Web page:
Patching the Environment for ‘exotic’ Libraries


Every time I add a development library (or any other application) that is not found in my distro‘s repositories, I ask myself how troublesome it will be. If you’re really lucky, it comes in a package (and repository) compatible with the target distribution (like a Debian package or a RPM) and everything is just fine: you install it from the package manager, and that’s it. But if not, you have to download a tarball from some (more or less trusted) location like Sourceforge. It usually comes with a rather well designed set of configure, make, and (sudo) make install scripts that reduces configuration to little more than launching the configuration script, check for any unmet dependencies, add them and rerun the configuration script until they are all met, and then make install performs a smart, standard location install and you’re done. You won’t have the automagical upgrades with everything else, but you can go on with your life.

Then again sometimes you have to install a library (or application) that either has a half-baked installation script, or is incompatible with your distro, or, cerise sur le gâteau, both. And, just to aggravate you just fine, it installs to a non-standard location requiring you to specify include and library paths in your make files or just to invoke the application. And, of course, default location will change from from /usr/local/shared/thislib/ to /usr/shared/include/thislib between version 2.1.5 and 2.1.6, just to make sure to break just about everything you set up.

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Suggested Reading: Beginning Portable Shell Scripting


Peter Seebach — Beginning Portable Shell Scripting — Apress, 2008, 352 pp. ISBN 978-1-4302-1043-6

(buy at

(buy at

This book, like Bash Cookbook: Solutions and Examples for Bash Users isn’t overly technical. It focuses on one particular aspect of shell scripting, portability. While no one really expects a bash script to be excuted using a different shell, such as zsh, for example, Seebach shows us that there are ways to ensure that the scripts behave reasonnably well when executed in different environments and by different shells. Seebach presents various shell constructs and discusses their portability, giving numerous examples.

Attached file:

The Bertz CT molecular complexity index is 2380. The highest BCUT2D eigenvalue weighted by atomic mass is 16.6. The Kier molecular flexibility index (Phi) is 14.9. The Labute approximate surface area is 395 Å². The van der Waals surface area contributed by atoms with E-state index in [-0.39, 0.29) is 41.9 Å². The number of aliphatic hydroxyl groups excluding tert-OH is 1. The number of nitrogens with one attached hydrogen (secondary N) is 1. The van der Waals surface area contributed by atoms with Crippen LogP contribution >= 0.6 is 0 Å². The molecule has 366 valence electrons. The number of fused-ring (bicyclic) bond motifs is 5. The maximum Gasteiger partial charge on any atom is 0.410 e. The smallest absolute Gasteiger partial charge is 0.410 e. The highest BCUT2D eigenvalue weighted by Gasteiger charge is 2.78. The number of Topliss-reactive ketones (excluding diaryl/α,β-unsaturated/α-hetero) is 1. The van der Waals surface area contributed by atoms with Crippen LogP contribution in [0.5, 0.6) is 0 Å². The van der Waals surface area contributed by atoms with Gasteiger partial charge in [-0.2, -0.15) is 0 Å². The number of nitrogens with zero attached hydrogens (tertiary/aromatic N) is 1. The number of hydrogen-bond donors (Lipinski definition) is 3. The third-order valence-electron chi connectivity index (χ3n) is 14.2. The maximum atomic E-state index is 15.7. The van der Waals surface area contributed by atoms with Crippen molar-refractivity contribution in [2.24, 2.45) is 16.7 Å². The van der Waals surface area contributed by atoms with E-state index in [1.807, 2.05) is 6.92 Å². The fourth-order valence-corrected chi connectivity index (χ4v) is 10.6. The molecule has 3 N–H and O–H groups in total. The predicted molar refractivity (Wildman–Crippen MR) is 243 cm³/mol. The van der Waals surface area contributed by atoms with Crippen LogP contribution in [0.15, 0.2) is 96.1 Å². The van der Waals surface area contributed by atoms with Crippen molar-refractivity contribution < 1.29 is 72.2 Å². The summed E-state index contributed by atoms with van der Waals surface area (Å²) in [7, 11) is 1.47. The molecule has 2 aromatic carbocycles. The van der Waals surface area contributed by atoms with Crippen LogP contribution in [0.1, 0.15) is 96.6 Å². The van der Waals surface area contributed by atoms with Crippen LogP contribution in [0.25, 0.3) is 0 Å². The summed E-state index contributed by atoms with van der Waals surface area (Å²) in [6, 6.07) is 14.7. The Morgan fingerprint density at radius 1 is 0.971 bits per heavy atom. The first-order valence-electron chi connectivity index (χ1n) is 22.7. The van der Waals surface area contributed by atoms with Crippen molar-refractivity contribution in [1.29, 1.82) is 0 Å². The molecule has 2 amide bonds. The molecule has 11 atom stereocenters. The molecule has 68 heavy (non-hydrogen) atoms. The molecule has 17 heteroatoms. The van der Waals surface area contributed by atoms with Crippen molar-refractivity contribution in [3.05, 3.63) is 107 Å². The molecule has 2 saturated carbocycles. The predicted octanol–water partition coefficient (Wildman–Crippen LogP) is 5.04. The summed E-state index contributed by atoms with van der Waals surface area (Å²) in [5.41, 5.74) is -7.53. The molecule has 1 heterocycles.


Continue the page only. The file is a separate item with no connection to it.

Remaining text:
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The Right Tool


On his blog, Occasionally Sane, my friend Gnuvince tries to make a case for Python as a first programming language. He presents Python with a series of bullets, each giving a reason why Python is a good choice. While I think it may be a good choice pedagogically, it may not be a good pragmatic choice when someone is learning a programming language to find a job, as one of his reader commented.

But I think that betting on a sole language to base a programming career on is about as silly as someone mastering only the hammer looking for a construction job. His limited skills might not permit him to find a job, and even if he finds one, he may be confined to menial, unchallenging tasks. To push the tool analogy further, another workman that masters a wide array of tools will probably be more solicited and appreciated in his work-group, and be lead to more and more complex tasks, and more responsibilities within his group. Programming is very much the same: sometimes, it just takes something else than a hammer, and the right guy for the job is the guy that has the largest toolbox—the one with the Torx screwdriver set.

Image from Wikimedia

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